Plus, PIMCO's retirement funds, 130/30 launches, and more.
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By Miriam Sjoblom, CFA | 12-20-07 | 10:52 AM | Email Article

It looks like  Third Avenue International Value  won't be the only foreign small/mid-value stalwart to welcome new investors in coming weeks. Following suit,  Tweedy, Browne Global Value  will reopen on Jan. 2. The fund has remained closed since mid-2005, when the dearth of attractively priced investment ideas worldwide, coupled with management's unwillingness to compromise on its value-oriented strategy, caused its cash stake to climb as high as 20%. The fund's cash level has since come down, and according to management, continued fallout from this summer's credit crunch has opened up more opportunities to purchase stocks trading at appealing discounts to intrinsic value estimates. Given the team's vigilance, we'd expect the fund to close promptly once opportunities dry up.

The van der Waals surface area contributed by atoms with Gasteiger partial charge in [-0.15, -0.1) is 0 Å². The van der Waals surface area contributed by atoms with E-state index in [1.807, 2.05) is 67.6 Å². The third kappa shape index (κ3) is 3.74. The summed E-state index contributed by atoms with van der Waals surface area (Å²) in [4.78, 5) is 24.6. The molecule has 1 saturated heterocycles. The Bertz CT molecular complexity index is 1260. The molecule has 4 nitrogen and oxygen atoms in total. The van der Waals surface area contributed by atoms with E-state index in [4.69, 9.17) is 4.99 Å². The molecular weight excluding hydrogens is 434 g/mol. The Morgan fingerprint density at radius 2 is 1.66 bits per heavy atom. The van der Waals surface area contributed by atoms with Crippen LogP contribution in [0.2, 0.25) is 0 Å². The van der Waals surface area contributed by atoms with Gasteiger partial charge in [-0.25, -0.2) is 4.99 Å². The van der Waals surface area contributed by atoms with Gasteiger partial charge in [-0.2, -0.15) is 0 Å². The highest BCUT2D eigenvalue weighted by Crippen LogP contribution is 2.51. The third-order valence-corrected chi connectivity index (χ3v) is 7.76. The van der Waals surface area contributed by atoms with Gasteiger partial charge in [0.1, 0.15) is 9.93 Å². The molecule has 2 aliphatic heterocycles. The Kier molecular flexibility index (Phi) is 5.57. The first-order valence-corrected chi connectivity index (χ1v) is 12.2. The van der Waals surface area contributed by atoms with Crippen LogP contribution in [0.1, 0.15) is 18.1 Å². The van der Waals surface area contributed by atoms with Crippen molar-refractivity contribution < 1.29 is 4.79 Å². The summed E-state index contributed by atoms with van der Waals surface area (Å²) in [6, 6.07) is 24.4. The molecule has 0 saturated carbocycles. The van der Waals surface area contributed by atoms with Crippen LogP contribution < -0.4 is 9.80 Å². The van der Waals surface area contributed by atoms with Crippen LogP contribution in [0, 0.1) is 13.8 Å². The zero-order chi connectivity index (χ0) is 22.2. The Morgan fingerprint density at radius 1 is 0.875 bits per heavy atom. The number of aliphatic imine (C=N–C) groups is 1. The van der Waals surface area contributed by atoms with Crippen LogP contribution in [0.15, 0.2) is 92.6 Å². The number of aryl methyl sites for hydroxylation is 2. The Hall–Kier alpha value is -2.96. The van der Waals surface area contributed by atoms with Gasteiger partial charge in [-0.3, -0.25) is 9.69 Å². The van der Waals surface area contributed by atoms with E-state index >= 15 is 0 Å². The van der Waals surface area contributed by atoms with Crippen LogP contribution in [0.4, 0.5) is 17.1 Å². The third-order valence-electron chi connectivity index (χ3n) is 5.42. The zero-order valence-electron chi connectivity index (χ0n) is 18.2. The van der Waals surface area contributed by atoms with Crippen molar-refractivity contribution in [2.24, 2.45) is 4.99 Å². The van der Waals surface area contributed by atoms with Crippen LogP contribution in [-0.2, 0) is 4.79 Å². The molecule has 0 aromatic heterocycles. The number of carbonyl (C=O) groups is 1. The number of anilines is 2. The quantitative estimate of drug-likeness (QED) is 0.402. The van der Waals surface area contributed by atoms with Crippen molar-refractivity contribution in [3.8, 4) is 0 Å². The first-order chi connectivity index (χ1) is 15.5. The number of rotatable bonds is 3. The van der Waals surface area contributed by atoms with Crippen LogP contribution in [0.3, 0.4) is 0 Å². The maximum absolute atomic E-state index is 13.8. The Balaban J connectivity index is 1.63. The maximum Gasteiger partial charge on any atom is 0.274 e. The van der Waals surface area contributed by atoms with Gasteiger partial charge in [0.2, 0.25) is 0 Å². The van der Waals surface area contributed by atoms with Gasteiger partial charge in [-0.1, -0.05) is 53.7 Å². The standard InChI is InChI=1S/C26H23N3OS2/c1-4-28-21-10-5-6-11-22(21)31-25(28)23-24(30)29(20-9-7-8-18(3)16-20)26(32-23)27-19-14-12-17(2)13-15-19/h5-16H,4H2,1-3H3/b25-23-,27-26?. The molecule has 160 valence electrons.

Miriam Sjoblom is an associate director of fund analysis at Morningstar.

 First Eagle Overseas  will also reopen to investors Jan. 14, as will its world-allocation sibling  First Eagle Global . First Eagle Overseas initially shuttered its doors in February 2004 for similar reasons--a deluge of inflows outpaced the availability of compelling investment opportunities, especially among small and midsize companies--and First Eagle Global closed a year later. First Eagle Gold had already reopened in October, so as of Jan. 14 all five First Eagle funds will be available to new investors.